New technological and experimental advances have resulted in the massive accumulation of biological measurements, requiring computational analysis to facilitate data interpretation. I develop algorithms to analyze complex biological datasets that draw from core areas of computer science and mathematics.

Computational Systems Biology: Signaling Pathway Analysis

Signaling pathways describe the series of reactions that occur when a cell receives an external stimulus and elicits a downstream transcriptional response. I develop methods to computationally analyze signaling pathways in manually-curated databases such as KEGG, Reactome, NetPath, and SPIKE. One aspect of my work in signaling pathway analysis involves automatically reconstructing human signaling pathways from protein-protein interaction (PPI) data. I found that the notion of complexes, complex rearrangement, and regulatory interactions cannot be accurately described by directed graphs due to their inherent pairwise nature. In another line of research, I formalize and design algorithms for signaling hypergraphs, a reaction-centric representation that better captures the complexity of complex assembly and regulation found in signaling pathways.

Other Research: Structural Variant Detection

I study large rearrangements of DNA in human genomes called structural variants (SVs) which are an important contributor to genetic variation. SVs are also associated with a host of cancers, where somatic SVs -- variants that are acquired within an individual's lifetime -- are important for determining putative driver mutations. I have developed algorithms that identify SVs from different experimental data. To accommodate new third-generation sequencing platforms, I formalized a multi-linked read that generalizes the concept of paired reads. I developed first an integer linear program and later a Markov Chain Monte Carlo (MCMC) method for SV detection from multi-linked reads based on the sequencing platforms introduced by Pacific Biosciences. In the context of cancer biology, I developed an algorithm to identify recurrent fusion genes, where an SV combines two genes into a single, "hybrid" gene. This work formed the foundation of my Ph.D. dissertation, and I continue to work in this area with collaborators at other institutions.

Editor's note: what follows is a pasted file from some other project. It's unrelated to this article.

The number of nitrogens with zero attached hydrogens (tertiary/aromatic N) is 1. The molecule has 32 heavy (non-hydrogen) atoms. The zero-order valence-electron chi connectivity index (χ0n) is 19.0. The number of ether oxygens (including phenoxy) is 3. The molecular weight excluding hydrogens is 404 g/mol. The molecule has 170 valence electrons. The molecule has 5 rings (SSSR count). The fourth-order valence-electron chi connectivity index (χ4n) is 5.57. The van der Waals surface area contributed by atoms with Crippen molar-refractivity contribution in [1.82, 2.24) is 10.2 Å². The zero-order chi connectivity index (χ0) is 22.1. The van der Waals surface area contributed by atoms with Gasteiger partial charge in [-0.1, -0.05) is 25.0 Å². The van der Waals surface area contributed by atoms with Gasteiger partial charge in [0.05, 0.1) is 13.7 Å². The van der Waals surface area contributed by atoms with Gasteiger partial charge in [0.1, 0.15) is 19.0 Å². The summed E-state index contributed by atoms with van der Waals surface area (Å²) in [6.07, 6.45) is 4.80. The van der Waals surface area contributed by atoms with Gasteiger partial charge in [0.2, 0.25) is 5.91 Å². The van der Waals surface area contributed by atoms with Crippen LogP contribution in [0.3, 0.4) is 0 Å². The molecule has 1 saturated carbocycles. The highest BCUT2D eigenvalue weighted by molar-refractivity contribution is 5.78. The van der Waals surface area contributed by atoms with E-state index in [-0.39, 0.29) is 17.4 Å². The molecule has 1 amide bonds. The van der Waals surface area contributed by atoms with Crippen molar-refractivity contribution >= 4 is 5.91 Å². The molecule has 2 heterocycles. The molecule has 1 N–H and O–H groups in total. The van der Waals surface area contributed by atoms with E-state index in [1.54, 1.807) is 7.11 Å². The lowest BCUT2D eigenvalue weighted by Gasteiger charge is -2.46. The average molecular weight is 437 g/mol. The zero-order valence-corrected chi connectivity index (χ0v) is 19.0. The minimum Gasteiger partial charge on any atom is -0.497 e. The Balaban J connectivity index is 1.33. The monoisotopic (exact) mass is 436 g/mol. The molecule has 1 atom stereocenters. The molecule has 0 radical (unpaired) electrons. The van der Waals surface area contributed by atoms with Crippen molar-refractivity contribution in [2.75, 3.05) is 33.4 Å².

Research Posters

Interested in doing research with me? Many of the research projects described below have been explored as student thesis or summer research topics. The posters below provide a sense of undergraduate research I advise.

ACM-BCB 2017
Ibrahim Youssef and Anna Ritz. Breaking Ties in Weighted Interactomes.
Nicholas Franzese, Barney Potter, Adam Groce, James Fix, and Anna Ritz. Hyperpath Relaxations for Signaling Pathway Analysis.
ACM-BCB 2016
Karl Menzel, Suzy CP Renn, and Anna Ritz. Copy Number Variation and Adaptive Evolutionary Radiations across the African Cichlid phylogeny.
Barney Potter, James Fix, and Anna Ritz. Modeling Cell Signaling Networks with Prize-Collecting Subhypernetworks. Winner of the Best Poster Award.
Nicole Ezell and Anna Ritz. Reconstructing Neuronal Signaling Pathways With the Potential for Disruption in Schizophrenia.

ritz portrait


Biology Department
Reed College
3203 SE Woodstock Blvd.
Portland, OR 97202-8199

Email icon aritz-at-reed-dot-edu

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